I've often said that I have gaps in my work wardrobe and I finally have a make to share that goes a little way to filling it. Every now and then I need to dress sharply at work. I've wanted to make Papercut's Bellatrix Blazer for a while and a VVIP event on the horizon provided the perfect excuse to get going as well as filling a small part of the hole in my wardrobe.
If you don't know this blazer, pop over here to see the line drawings. I love the sharp lines with the princess seams, the gentle curve of the collar and the cute sleeve detail where the back is longer than the front. I chose version one, which has the longer hemline as I am more likely to wear it over trousers.
I picked up the fabric at Barry's in Birmingham. It is a lightweight black brocade with blue "eyes" running in perfect lines throughout. I tried to keep the lines steady throughout the jacket but the curves boggled me a little. They are reasonably straight although no where near perfect. Ah, well. The lining is a plain black fabric that comes from the Fancy Silk Store. It has a lovely drape and will be able to withstand the occasional wear this blazer will get. It also feels good against my skin.
I made a few alterations to ensure a good fit. As I have a slight swayback, there was a lot of excess fabric in the upper back, about 4cm from the seam line. I pinched out 2cm at the centre back and tapered to nothing at the side. The the front, I added an extra 1cm to all sides. I added an extra 5cm to the sleeves. I don't like sleeves which move substantially past your wrist when your arm is straight and this extra length ensures this doesn't happen.
Construction takes a while, this isn't a project you can rush through. To start with there are a lot of pieces (about 26 when you include the lining) and then there's the interfacing. Wow, you will spend a long time at your ironing board applying the interfacing! The front, lower front, lower back, collar, sleeve hem facing and the welt pockets (all x2) require this treatment. To save time, I blocked fused the pieces and then cut them out. You could fuse your fabric before cutting out your pieces but it seemed like a waste if interfacing to me. I chose a lightweight black interfacing from Minerva as I didn't want to stiffen the fabric. I was aiming for a sharp but soft look.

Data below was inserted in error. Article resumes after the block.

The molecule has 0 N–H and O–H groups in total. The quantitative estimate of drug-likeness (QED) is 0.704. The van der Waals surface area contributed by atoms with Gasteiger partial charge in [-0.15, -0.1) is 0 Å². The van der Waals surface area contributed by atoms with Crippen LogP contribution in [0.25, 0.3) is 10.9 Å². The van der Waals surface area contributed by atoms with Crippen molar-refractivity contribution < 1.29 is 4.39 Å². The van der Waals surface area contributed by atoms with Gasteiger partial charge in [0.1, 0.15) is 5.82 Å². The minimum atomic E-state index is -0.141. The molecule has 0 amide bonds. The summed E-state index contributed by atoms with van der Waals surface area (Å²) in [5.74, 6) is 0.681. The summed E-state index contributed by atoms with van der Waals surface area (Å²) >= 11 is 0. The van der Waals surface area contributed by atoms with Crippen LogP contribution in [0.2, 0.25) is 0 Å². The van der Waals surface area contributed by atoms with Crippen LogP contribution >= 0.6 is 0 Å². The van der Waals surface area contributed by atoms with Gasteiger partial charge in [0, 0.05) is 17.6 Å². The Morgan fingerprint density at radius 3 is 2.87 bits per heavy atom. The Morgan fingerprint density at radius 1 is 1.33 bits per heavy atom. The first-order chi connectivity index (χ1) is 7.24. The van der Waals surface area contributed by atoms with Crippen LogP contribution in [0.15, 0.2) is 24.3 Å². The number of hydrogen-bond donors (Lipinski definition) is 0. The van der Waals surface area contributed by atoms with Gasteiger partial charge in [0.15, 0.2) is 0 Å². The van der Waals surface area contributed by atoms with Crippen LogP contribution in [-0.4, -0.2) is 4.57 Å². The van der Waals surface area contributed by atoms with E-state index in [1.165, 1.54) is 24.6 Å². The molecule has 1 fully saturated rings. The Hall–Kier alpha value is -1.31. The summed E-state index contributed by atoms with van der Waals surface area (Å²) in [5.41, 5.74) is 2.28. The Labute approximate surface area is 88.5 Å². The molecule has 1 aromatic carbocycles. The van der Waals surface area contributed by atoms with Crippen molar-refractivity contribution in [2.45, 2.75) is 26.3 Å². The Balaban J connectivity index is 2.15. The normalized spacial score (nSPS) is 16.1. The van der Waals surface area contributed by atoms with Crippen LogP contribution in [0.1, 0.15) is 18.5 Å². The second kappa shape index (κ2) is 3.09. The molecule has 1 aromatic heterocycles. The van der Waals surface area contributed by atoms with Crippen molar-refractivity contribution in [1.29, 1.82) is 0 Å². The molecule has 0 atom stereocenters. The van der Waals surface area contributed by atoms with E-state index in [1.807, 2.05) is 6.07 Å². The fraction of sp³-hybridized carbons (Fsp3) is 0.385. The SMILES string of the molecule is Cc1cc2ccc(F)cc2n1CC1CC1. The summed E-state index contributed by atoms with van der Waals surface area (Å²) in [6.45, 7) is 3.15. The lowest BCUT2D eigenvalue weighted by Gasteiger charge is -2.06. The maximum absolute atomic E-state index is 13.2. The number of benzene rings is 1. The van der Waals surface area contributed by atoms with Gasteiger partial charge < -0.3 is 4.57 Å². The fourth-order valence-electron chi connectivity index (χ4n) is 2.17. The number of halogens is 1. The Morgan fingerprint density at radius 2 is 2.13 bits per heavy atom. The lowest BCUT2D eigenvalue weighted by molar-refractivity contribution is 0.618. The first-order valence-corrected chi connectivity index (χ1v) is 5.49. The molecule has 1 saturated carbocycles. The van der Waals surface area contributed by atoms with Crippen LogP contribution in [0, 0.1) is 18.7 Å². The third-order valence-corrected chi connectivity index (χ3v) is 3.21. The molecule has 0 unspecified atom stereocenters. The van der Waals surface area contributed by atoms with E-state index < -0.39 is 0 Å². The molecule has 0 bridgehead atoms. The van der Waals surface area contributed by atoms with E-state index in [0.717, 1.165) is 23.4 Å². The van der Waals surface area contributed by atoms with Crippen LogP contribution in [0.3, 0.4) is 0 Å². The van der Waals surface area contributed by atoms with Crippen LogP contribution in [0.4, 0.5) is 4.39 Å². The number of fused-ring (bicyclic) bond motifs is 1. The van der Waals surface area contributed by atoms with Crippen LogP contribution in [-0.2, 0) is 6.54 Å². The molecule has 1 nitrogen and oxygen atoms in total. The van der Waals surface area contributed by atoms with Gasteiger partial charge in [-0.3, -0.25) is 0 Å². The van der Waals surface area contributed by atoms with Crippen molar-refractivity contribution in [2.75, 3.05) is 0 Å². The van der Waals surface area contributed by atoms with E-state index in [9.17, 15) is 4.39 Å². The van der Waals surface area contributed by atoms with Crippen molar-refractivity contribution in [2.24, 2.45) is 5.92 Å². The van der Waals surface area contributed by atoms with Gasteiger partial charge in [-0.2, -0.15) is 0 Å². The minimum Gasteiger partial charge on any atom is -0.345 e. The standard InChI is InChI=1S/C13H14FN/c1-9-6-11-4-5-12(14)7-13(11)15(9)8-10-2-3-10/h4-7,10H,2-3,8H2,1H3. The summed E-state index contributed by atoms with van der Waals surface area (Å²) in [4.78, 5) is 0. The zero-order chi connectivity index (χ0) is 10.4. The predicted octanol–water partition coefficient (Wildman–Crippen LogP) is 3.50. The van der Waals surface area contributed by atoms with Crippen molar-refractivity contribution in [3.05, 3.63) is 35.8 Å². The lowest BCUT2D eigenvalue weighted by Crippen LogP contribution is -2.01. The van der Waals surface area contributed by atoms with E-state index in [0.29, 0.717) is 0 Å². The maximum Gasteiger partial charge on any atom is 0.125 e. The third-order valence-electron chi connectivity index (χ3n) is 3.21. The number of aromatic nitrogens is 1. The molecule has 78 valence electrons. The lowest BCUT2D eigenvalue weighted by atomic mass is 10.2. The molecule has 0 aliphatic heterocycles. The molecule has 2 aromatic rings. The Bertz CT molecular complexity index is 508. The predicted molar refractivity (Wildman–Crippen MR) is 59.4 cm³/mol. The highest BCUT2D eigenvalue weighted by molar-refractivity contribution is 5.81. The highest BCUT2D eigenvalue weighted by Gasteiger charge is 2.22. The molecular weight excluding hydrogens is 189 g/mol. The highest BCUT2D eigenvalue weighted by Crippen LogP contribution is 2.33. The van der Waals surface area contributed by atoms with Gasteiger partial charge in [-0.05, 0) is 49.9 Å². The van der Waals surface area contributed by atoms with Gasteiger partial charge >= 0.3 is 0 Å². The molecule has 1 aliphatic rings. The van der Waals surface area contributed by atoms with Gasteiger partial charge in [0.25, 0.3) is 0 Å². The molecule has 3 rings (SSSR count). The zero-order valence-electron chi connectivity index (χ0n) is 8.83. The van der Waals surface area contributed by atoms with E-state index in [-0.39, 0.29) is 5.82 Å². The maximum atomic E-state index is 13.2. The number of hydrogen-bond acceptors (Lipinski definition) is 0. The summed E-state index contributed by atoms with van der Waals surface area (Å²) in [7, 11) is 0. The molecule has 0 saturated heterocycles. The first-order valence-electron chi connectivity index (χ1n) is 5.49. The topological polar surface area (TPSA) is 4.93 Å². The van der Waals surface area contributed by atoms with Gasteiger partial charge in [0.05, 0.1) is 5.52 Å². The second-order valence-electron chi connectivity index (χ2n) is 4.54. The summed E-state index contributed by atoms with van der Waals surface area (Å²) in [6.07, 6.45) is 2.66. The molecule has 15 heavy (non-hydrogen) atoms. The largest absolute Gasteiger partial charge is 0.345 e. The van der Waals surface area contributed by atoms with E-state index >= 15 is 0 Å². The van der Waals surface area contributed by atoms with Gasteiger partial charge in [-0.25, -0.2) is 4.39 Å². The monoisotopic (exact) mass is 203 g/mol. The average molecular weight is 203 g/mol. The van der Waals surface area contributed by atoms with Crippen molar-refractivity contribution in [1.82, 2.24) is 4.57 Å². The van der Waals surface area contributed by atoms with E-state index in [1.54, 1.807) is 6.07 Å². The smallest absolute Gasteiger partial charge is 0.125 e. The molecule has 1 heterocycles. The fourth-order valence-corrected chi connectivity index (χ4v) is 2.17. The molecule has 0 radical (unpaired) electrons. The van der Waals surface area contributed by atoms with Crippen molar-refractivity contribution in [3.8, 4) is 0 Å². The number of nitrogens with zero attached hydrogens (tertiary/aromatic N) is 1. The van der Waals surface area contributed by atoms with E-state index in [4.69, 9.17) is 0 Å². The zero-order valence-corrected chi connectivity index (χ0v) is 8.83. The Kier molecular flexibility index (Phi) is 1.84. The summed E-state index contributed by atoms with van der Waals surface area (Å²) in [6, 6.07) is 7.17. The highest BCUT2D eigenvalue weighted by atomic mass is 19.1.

The most daunting thing about this pattern when looking at it is the welt pockets. Creating neat ones can take a lot of time and increased attention to detail. However, the difficulty vanished when I realised they were in seam pockets. It gives you the same effect but without the panic of cutting into your fabric with no going back! They came out perfectly first time! You also need to be careful to remember that the seam allowance is 1cm, rather than the standard 1.5cm.
The instructions are very clear to help you throughout and are written as if you are having a conversation with someone. I was impressed with how Papercut packaged the pattern. The strong paper the pattern is printed on will last a long time. I found it a little annoying that the instructions are on the same sheet of paper. You do have the option of cutting them out and creating a cute little book (which I did in the end) but I would have liked to have kept the sheet fully in tact.
You'll notice that I haven't added a button and I'm holding the jacket closed in the photos. I haven't found the right button to work with the colours yet so played safe and decided not to cut a buttonhole until I have the right button. I am considering adding a hook and eye at the front instead though, allowing the edges of the jacket to just meet at the seams. What do you think?
Sadly, the first time I wore this blazer was for the photos. The morning of the event was one of the hottest of the year to date and called for a complete rethink of my outfit! It seems a shame to have out all the work into making it and then not being able to wear it. At least it is a useful addition to my wardrobe and I have no doubt it will get worn during the autumn - but I'm not wishing for that just yet!